The Safety of Elderly Drivers
Yesterday's Young in Today's Traffic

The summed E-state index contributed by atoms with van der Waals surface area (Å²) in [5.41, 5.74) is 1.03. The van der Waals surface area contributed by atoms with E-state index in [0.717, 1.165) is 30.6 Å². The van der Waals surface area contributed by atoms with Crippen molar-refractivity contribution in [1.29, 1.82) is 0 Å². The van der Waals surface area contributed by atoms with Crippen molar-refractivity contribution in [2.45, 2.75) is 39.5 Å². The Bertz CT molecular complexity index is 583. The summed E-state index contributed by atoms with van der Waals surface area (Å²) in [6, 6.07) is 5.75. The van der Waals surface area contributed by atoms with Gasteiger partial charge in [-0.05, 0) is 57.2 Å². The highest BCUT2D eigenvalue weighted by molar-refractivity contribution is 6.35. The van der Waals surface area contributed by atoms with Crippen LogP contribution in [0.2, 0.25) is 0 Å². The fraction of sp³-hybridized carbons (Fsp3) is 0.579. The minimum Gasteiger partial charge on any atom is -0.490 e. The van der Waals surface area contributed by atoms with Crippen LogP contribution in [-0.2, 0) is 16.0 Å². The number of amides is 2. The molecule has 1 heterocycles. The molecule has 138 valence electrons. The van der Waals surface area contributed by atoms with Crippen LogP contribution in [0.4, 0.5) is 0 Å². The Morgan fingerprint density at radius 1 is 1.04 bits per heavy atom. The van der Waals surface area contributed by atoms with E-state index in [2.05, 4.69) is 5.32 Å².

By the turn of the century, the elderly will comprise about 20 percent of the population in North" America, and 28 percent of those who drive. Place this percentage in high-powered automobiles, and the need for planning and policy development becomes evident. Most standard research on elderly drivers has not gone beyond gathering data on specific situations or characteristics. This book rises beyond simple statistical presentation. It blends sociological insight with statistical detail to produce an absorbing description of the elderly drivers' daily lives, driving styles, experiences with accident and injury, social relationships, and life aspirations. It also describes areas of neglect: imagined and real health problems, driving exposure and traffic violations, accidents, and loss of self-esteem. It presents in-depth accounts of the trauma of loss of license and the importance of the automobile for sustaining mental, physical, and social well-being. The self-imposed or self-defined rules elderly drivers use to navigate traffic or compensate for physical frailities are described in depth.The Safety of Elderly Drivers includes penetrating comments from elderly drivers who have been involved in serious accidents, and from random elderly drivers speaking for their generation of drivers. Integrating statistical findings based on Motor Vehicle Department accident data and survey data with comprehensive interviews and discussions with elderly drivers, the book provides an emperically grounded, in-depth view of the elderly driver today. Rothe summarizes theories and models of aging, along with past research on elderly drivers, projecting what the future may hold if present trends in medicine, housing, politics, migration, and mass transit continue. It closes with a series of recommendations for future traffic planning. This book will be of interest to policymakers concerned with traffic safety, as well as social scientists and others interested in gerontological issues. It is the latest in a series on traffic safety sponsored by the Insurance Corporation of British Columbia in Canada.